This week is Tableau Intermediate so Andy took us through some more advanced chart types and analysis you can perform on Tableau. One of which was ranking two different measures in the same view, and colouring the lines depending on whether the rank has increased or decreased. It sounds very word-y but it’s a lot simpler than it sounds (see Fig 1).
For this example I’ll be using a NFL data source provided to us by Andy which had a variety of statistics for all the different American Football teams and their quarterbacks (I’m not calling it just ‘Football’, sorry Andy). I’m going to look at how each team differs from their passes that led to touchdowns (TD) compared to the passes that were intercepted in relation to each other in the 2018 season.
As you can see there are two measures on the view, so the best place to start I found was by building the view with 1 measure and adding your second in after. I’m also only looking at the 2018 season so will need to filter to only show the relevant stats for that year.
First you want to drag your desired measure (in this case, it will be our TD) onto the rows shelf and it will create a single line bar chart, and also drag measure names onto columns. Next, go ahead and take your desired dimension (as we’re looking at the rank of teams i’ll use teams) and drag it onto the detail shelf. This will split the bar up into 32 mini bars as there are 32 teams in the NFL. On the marks card, change the type of chart to line to give you the view in Figure 2. Now you’re ready for the rank.
In order to rank these teams on their TD, we have to use a table calculation. I won’t go into too much detail about table calcs in this blog post I could be here all day. I’ll go through how to do this, but feel free to refer to the GIF on the right
On the TD pill on the rows shelf, click on the little down arrow and go down to “Quick Table Calculation” and select Rank. Tableau will default to aggregating all the values together and therefore will show just a single value. Go back into the same drop down menu and go to “Compute Using” and select Team. This will now rank all the teams depending on their TD value.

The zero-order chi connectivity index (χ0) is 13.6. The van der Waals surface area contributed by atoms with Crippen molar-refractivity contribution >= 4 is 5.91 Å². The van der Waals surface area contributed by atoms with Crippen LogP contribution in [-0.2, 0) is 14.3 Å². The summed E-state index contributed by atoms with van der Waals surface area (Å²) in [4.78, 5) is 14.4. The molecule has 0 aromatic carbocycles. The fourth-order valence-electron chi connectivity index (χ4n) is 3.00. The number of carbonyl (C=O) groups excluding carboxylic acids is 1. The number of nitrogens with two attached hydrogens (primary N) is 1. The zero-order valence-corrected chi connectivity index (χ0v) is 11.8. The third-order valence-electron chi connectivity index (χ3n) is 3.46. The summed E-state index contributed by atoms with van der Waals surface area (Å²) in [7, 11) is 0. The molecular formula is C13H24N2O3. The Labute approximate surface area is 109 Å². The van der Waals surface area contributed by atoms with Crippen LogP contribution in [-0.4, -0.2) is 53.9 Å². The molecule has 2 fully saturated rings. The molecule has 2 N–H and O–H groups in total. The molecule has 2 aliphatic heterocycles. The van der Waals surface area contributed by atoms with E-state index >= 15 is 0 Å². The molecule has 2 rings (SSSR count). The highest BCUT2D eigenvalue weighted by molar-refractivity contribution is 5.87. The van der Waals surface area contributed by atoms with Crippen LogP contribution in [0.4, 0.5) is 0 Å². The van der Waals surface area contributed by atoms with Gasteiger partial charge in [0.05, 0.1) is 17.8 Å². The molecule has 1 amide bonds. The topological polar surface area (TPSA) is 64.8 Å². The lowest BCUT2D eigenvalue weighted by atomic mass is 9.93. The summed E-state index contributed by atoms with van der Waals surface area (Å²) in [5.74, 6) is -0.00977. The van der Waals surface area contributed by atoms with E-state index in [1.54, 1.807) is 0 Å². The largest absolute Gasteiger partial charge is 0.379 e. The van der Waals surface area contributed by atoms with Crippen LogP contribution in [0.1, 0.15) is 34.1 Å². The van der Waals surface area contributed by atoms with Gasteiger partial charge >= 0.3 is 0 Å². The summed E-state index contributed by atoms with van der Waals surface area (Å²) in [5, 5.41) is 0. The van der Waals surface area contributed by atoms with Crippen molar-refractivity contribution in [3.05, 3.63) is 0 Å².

You will need to do some cleaning, so right click on your Y axis and go to edit axis and check reverse axis so your rank 1 will show up first.
Next grab your second measure, in this case it will be INT and drag it over to the Y axis until you get two green rulers. Drop it on there and DON’T PANIC!. It looks horrible at the moment, but all you have to do is follow the exact same steps as your first measure (Figure 3). Tableau will possibly automatically put measure names onto colour, so just drag that off and I want my view to show TD first and then the INT rank. So essentially I want to see the teams performance in terms of their TD, and if they also have a high number of INT. After those steps you should end up with something like Figure 4.
So now we have our slope chart. We’ve got the ranking of each team for each measure, however it’s a little hard to read at the moment so let’s clean it up. On your marks card you should still have team as detail, change that to a label. It may appear on the right hand side so go into label, check “Line ends” under marks to label and then un-check label end of line so you only have it at the start (this is of course personal preference).
Now comes the fun part – colouring each line depending on whether it has increased or decreased rank in the second measure. I already have the information, but I want to make it visually better. If a team is scoring a lot of touchdowns, you would think not a lot of their passes would be intercepted and vice versa, so let’s colour the lines to show us that.
You’ll need to create a calculated field that will return true or false, saying:
RANK_UNIQUE(SUM([TD])) > RANK_UNIQUE(SUM([Int]))
The easiest way to write the syntax is just drag it straight from the measure values into the dialogue box. Similar to the rank we did earlier, you’ll need to again “compute using” team.
There you go! The view now shows each teams rank for TD and INT, and the bars are coloured depending on whether their rank has increased or decreased in relation to INT.
I really enjoyed building this as I’m a huge sports fan, and rankings usually make for great analysis in the sporting world. Happy building!
Whilst you’re here check out my Tableau public for my other work 🙂